attribute generalization.
  • Apply aggregation by merging identical,
    generalized tuples and accumulating their
    respective counts.
  • Interactive presentation with users.

8
Basic Principles of Attribute-Oriented Induction
  • Data focusing task-relevant data, including
    dimensions, and the result is the initial
    relation.
  • Attribute-removal remove attribute A if there is
    a large set of distinct values for A but (1)
    there is no generalization operator on A, or (2)
    As higher level concepts are expressed in terms
    of other attributes.
  • Attribute-generalization If there is a large set
    of distinct values for A, and there exists a set
    of generalization operators on A, then select an
    operator and generalize A.
  • Attribute-threshold control typical 2-8,
    specified/default.
  • Generalized relation threshold control control
    the final relation/rule size.

9
Basic Algorithm for Attribute-Oriented Induction
  • InitialRel Query processing of task-relevant
    data, deriving the initial relation.
  • PreGen Based on the analysis of the number of
    distinct values in each attribute, determine
    generalization plan for each attribute removal?
    or how high to generalize?
  • PrimeGen Based on the PreGen plan, perform
    generalization to the right level to derive a
    prime generalized relation, accumulating the
    counts.
  • Presentation User interaction (1) adjust levels
    by drilling, (2) pivoting, (3) mapping into
    rules, cross tabs, visualization presentations.

10
Example
  • DMQL Describe general characteristics of
    graduate students in the Big-University database
  • use Big_University_DB
  • mine characteristics as Science_Students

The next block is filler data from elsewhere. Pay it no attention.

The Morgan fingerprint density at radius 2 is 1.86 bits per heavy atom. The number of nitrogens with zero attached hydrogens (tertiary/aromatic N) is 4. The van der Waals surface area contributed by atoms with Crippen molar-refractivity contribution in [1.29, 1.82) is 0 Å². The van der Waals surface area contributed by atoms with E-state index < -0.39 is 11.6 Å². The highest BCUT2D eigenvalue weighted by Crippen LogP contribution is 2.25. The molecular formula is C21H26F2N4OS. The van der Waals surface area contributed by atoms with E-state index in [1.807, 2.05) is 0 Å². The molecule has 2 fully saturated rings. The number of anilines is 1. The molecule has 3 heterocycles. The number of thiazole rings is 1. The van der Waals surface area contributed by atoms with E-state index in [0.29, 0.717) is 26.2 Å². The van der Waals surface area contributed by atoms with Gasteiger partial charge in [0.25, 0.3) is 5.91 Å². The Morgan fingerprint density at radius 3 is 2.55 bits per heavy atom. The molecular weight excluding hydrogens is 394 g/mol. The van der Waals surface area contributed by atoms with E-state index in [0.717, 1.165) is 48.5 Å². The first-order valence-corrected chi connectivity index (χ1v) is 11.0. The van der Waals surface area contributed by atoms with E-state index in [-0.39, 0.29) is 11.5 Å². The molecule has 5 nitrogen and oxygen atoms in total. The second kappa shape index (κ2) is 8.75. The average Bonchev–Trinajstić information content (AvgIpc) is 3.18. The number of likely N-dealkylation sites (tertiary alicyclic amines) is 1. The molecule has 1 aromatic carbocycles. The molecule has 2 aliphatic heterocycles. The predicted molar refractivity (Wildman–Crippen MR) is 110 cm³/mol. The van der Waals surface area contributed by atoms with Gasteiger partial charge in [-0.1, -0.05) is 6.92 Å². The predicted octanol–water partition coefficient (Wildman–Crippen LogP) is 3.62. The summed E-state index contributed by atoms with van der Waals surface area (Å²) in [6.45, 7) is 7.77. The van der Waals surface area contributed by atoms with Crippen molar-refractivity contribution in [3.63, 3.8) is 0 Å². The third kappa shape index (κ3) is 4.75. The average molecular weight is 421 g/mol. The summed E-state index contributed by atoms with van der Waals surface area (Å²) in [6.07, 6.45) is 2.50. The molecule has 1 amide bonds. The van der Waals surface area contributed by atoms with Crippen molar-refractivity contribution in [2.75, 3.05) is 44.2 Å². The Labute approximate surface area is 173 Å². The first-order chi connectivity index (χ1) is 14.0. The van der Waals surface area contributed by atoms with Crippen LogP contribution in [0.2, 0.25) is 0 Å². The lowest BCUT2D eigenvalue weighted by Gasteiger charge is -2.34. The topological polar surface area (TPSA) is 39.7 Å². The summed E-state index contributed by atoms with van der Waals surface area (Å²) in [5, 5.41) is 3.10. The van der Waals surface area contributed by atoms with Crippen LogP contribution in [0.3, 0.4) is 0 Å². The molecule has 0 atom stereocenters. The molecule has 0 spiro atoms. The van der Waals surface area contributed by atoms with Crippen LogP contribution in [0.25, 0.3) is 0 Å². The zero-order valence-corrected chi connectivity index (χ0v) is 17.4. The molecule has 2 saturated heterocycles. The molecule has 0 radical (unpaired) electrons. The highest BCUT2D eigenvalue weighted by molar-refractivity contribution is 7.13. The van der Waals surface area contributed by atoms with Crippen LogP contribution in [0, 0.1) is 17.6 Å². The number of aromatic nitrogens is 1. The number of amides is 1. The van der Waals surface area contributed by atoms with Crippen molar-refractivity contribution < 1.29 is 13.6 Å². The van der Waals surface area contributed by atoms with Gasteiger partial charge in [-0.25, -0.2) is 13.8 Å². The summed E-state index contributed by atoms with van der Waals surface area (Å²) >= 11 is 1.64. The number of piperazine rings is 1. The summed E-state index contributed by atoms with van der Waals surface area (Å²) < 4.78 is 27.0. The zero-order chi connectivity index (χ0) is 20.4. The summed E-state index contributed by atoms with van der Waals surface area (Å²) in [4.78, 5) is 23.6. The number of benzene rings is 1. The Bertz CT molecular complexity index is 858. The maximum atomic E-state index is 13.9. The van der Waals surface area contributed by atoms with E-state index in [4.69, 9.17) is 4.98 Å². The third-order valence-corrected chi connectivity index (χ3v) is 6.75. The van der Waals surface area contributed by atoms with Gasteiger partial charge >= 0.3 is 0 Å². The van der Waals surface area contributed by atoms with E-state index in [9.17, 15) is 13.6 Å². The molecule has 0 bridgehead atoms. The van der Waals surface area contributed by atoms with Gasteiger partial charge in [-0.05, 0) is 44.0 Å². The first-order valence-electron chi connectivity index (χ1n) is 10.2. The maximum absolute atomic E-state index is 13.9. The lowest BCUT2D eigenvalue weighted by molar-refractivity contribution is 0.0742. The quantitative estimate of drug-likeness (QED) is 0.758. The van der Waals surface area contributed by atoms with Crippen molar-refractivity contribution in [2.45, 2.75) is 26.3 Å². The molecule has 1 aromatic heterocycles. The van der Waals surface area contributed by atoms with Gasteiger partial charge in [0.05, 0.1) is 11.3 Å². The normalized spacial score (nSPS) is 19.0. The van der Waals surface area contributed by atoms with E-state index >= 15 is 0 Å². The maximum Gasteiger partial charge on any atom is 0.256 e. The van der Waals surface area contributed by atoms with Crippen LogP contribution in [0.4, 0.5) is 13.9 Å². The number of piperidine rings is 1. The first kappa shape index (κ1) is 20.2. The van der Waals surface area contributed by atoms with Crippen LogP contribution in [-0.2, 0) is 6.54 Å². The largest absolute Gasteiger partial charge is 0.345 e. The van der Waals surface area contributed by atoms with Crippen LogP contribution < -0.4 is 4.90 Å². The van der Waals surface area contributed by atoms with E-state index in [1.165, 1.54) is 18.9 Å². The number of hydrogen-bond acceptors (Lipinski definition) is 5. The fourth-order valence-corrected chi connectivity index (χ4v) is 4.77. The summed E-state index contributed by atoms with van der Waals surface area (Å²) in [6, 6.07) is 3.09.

• in relevance to name, gender, major, birth_place,
    birth_date, residence, phone, gpa
  • from student
  • where status in graduate
  • Corresponding SQL statement
  • Select name, gender, major, birth_place,
    birth_date, residence, phone, gpa
  • from student
  • where status in Msc, MBA, PhD

11
Class Characterization An Example
Initial Relation
Prime Generalized Relation
12
Presentation of Generalized Results
  • Generalized relation
  • Relations where some or all attributes are
    generalized, with counts or other aggregation
    values accumulated.
  • Cross tabulation
  • Mapping results into cross tabulation form
    (similar to contingency tables).
  • Visualization techniques
  • Pie charts, bar charts, curves, cubes, and other
    visual forms.
  • Quantitative characteristic rules
  • Mapping generalized result into characteristic
    rules with quantitative information associated
    with it, e.g.,

13
Presentation of Generalized Results(continued)
  • t-weight
  • Interesting measure that describes the typicality
    of
  • each disjunct in the rule
  • each tuple in the corresponding generalized
    relation
  • n number of tuples for target class for
    generalized relation
  • qi qn tuples for target class in generalized